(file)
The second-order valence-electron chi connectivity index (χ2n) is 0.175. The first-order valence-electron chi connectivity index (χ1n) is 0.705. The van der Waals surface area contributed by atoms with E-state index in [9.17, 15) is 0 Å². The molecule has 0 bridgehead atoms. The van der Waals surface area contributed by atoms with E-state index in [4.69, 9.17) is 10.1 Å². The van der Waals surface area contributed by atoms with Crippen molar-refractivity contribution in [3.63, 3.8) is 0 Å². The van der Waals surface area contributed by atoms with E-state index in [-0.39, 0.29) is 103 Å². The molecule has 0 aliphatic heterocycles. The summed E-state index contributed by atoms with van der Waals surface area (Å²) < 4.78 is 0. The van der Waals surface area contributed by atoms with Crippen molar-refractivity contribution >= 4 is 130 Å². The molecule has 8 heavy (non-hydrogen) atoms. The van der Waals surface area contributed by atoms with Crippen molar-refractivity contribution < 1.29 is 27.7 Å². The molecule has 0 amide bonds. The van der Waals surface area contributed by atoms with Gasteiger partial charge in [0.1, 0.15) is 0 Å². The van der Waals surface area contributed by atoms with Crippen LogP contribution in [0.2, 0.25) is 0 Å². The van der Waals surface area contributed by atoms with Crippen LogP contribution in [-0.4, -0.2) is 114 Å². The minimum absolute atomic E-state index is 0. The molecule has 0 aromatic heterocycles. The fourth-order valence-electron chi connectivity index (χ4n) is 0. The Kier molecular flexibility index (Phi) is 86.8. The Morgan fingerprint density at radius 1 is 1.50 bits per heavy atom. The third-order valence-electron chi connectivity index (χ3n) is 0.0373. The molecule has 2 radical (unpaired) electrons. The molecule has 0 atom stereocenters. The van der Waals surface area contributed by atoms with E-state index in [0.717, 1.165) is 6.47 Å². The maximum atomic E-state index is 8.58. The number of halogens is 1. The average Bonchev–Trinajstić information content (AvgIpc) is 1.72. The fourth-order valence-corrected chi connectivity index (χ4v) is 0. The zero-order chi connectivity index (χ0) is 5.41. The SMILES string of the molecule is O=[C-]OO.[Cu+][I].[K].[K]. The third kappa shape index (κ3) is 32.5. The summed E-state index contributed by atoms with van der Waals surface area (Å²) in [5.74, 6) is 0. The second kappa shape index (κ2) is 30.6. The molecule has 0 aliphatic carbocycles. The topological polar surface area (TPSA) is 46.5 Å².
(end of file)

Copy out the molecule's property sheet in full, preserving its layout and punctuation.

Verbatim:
The second-order valence-electron chi connectivity index (χ2n) is 0.175. The first-order valence-electron chi connectivity index (χ1n) is 0.705. The van der Waals surface area contributed by atoms with E-state index in [9.17, 15) is 0 Å². The molecule has 0 bridgehead atoms. The van der Waals surface area contributed by atoms with E-state index in [4.69, 9.17) is 10.1 Å². The van der Waals surface area contributed by atoms with Crippen molar-refractivity contribution in [3.63, 3.8) is 0 Å². The van der Waals surface area contributed by atoms with E-state index in [-0.39, 0.29) is 103 Å². The molecule has 0 aliphatic heterocycles. The summed E-state index contributed by atoms with van der Waals surface area (Å²) < 4.78 is 0. The van der Waals surface area contributed by atoms with Crippen molar-refractivity contribution >= 4 is 130 Å². The molecule has 8 heavy (non-hydrogen) atoms. The van der Waals surface area contributed by atoms with Crippen molar-refractivity contribution < 1.29 is 27.7 Å². The molecule has 0 amide bonds. The van der Waals surface area contributed by atoms with Gasteiger partial charge in [0.1, 0.15) is 0 Å². The van der Waals surface area contributed by atoms with Crippen LogP contribution in [0.2, 0.25) is 0 Å². The van der Waals surface area contributed by atoms with Crippen LogP contribution in [-0.4, -0.2) is 114 Å². The minimum absolute atomic E-state index is 0. The molecule has 0 aromatic heterocycles. The fourth-order valence-electron chi connectivity index (χ4n) is 0. The Kier molecular flexibility index (Phi) is 86.8. The Morgan fingerprint density at radius 1 is 1.50 bits per heavy atom. The third-order valence-electron chi connectivity index (χ3n) is 0.0373. The molecule has 2 radical (unpaired) electrons. The molecule has 0 atom stereocenters. The van der Waals surface area contributed by atoms with E-state index in [0.717, 1.165) is 6.47 Å². The maximum atomic E-state index is 8.58. The number of halogens is 1. The average Bonchev–Trinajstić information content (AvgIpc) is 1.72. The fourth-order valence-corrected chi connectivity index (χ4v) is 0. The zero-order chi connectivity index (χ0) is 5.41. The SMILES string of the molecule is O=[C-]OO.[Cu+][I].[K].[K]. The third kappa shape index (κ3) is 32.5. The summed E-state index contributed by atoms with van der Waals surface area (Å²) in [5.74, 6) is 0. The second kappa shape index (κ2) is 30.6. The molecule has 0 aliphatic carbocycles. The topological polar surface area (TPSA) is 46.5 Å².